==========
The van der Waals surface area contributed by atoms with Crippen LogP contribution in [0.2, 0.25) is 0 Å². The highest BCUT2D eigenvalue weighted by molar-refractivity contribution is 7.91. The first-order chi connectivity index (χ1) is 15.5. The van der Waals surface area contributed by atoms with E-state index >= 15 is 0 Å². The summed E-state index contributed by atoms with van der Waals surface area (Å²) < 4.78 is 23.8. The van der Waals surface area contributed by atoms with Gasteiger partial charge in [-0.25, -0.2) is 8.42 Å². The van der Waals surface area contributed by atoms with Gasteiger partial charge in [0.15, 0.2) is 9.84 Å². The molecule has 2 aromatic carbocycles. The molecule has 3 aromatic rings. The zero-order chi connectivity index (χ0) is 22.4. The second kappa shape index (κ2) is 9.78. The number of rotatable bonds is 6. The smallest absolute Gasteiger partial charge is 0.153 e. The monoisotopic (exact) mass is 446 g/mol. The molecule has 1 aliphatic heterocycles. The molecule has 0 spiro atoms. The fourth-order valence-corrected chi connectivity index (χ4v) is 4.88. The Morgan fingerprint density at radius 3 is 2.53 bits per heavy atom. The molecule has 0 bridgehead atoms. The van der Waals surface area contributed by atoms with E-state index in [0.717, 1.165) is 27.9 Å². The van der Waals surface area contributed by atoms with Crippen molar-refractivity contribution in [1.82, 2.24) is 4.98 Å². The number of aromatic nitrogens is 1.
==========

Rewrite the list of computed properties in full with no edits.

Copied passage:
The van der Waals surface area contributed by atoms with Crippen LogP contribution in [0.2, 0.25) is 0 Å². The highest BCUT2D eigenvalue weighted by molar-refractivity contribution is 7.91. The first-order chi connectivity index (χ1) is 15.5. The van der Waals surface area contributed by atoms with E-state index >= 15 is 0 Å². The summed E-state index contributed by atoms with van der Waals surface area (Å²) < 4.78 is 23.8. The van der Waals surface area contributed by atoms with Gasteiger partial charge in [-0.25, -0.2) is 8.42 Å². The van der Waals surface area contributed by atoms with Gasteiger partial charge in [0.15, 0.2) is 9.84 Å². The molecule has 2 aromatic carbocycles. The molecule has 3 aromatic rings. The zero-order chi connectivity index (χ0) is 22.4. The second kappa shape index (κ2) is 9.78. The number of rotatable bonds is 6. The smallest absolute Gasteiger partial charge is 0.153 e. The monoisotopic (exact) mass is 446 g/mol. The molecule has 1 aliphatic heterocycles. The molecule has 0 spiro atoms. The fourth-order valence-corrected chi connectivity index (χ4v) is 4.88. The Morgan fingerprint density at radius 3 is 2.53 bits per heavy atom. The molecule has 0 bridgehead atoms. The van der Waals surface area contributed by atoms with E-state index in [0.717, 1.165) is 27.9 Å². The van der Waals surface area contributed by atoms with Crippen molar-refractivity contribution in [1.82, 2.24) is 4.98 Å². The number of aromatic nitrogens is 1.